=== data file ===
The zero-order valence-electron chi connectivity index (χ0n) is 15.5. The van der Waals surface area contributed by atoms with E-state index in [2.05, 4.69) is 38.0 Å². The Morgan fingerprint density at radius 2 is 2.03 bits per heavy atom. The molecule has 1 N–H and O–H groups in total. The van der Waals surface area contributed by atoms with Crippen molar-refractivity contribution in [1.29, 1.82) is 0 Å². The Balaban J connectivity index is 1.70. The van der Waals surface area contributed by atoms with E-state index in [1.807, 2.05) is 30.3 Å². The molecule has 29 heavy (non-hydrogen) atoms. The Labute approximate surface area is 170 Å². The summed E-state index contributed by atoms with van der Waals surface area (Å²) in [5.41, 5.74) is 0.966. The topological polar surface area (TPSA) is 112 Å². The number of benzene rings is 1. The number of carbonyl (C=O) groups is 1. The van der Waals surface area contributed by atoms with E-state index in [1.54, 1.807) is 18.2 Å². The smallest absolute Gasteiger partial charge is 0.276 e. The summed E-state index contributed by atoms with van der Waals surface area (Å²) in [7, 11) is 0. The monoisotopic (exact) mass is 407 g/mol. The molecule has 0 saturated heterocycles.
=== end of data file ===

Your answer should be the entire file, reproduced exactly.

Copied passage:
The zero-order valence-electron chi connectivity index (χ0n) is 15.5. The van der Waals surface area contributed by atoms with E-state index in [2.05, 4.69) is 38.0 Å². The Morgan fingerprint density at radius 2 is 2.03 bits per heavy atom. The molecule has 1 N–H and O–H groups in total. The van der Waals surface area contributed by atoms with Crippen molar-refractivity contribution in [1.29, 1.82) is 0 Å². The Balaban J connectivity index is 1.70. The van der Waals surface area contributed by atoms with E-state index in [1.807, 2.05) is 30.3 Å². The molecule has 29 heavy (non-hydrogen) atoms. The Labute approximate surface area is 170 Å². The summed E-state index contributed by atoms with van der Waals surface area (Å²) in [5.41, 5.74) is 0.966. The topological polar surface area (TPSA) is 112 Å². The number of benzene rings is 1. The number of carbonyl (C=O) groups is 1. The van der Waals surface area contributed by atoms with E-state index in [1.54, 1.807) is 18.2 Å². The smallest absolute Gasteiger partial charge is 0.276 e. The summed E-state index contributed by atoms with van der Waals surface area (Å²) in [7, 11) is 0. The monoisotopic (exact) mass is 407 g/mol. The molecule has 0 saturated heterocycles.